JOIN
 Match Editorial
SRM 352
Saturday, June 2, 2007

## Match summary

Petr continues his dominance, winning for the 3rd time out of the past three challenges. After his third win he has also gained a new TopCoder rating record - 3744! Congratulations! bmerry took the second place. He submitted Medium and Hard problems in about 12 minutes. However, as it is often the case, quick code is not always good code, and he had to resubmit them both. Chmel_Tolstiy finished third with two problems and four successful challenges.

This SRM seemed more difficult than the last few challenges. Division I participants easily rushed through the easy, but only 24 of them were able to successfully pass the medium, though many tried. There were less then 20 coders who opened the Hard and they were faced with a ferocious problem, with only Petr solving it correctly. As a result of two above-average problems a lot of high-rated coders, and even a few targets, took very low places.

This SRM became a good start for two newcomers who were able to take two of the three top spots in Division II. Moreover both gained yellow color and moved to Division I. falsifian, a newcomer from the United States wins, At_the_Summit finished second and programdigest from India is third.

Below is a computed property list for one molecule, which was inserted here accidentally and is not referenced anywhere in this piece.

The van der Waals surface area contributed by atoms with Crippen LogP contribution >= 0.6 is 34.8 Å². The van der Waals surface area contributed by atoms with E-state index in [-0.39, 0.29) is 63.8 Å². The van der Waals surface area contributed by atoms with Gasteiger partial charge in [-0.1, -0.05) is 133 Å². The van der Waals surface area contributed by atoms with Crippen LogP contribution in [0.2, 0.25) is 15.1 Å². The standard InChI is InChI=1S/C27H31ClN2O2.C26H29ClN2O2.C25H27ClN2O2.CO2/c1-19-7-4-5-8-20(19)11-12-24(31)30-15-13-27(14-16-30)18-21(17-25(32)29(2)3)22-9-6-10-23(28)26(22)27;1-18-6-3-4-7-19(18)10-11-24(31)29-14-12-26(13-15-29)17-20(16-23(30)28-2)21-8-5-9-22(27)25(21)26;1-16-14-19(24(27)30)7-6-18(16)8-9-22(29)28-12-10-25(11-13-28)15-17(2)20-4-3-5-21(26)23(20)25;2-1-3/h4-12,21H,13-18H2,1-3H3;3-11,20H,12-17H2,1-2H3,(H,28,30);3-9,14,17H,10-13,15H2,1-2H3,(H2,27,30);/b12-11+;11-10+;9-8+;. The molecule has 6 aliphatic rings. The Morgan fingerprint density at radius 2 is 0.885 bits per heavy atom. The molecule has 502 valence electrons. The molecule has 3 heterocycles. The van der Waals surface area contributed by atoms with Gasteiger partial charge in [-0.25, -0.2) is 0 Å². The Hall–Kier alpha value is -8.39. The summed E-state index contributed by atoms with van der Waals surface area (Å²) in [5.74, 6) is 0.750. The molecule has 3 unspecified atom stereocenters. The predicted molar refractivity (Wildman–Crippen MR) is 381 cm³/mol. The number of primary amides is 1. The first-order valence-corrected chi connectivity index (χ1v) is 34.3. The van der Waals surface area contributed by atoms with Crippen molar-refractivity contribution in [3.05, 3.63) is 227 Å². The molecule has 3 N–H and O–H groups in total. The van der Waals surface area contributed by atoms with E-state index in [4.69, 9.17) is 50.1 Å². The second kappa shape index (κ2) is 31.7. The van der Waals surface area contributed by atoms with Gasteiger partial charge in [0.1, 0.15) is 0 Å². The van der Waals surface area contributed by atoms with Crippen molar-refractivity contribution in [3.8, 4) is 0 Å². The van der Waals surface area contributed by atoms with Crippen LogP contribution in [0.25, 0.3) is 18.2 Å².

# The Problems

AttendanceShort
Used as: Division Two - Level One:
 Value 250 Submission Rate 649 / 702 (92.45%) Success Rate 546 / 649 (84.13%) High Score Petrs for 248.31 points (2 mins 20 secs) Average Score 199.10 (for 546 correct submissions)

The problem was pretty straightforward. To solve it we need to check if each student meets the attendance requirements or not. A student doesn't meet the requirements if and only if the number of 'P' characters in his attendance string is less than 75% of the total amount of 'P' and 'A' characters altogether.

Note, in this problem you can safely use float point arithmetic because 75% has only power of two in divisor. Change it with, for example, 80%, and number of accepted solutions will decrease in half.

You can use falsifian's C++ solution as a reference:

```vector<string> shortList(vector<string> names, vector<string> attendance)
{
vector<string> ret;
for (int i = 0; i < names.size(); i ++)
{
int present = 0, total = 0;
for (int j = 0; j < attendance[i].size(); j ++)
{
switch(attendance[i][j])
{
case 'P': present ++;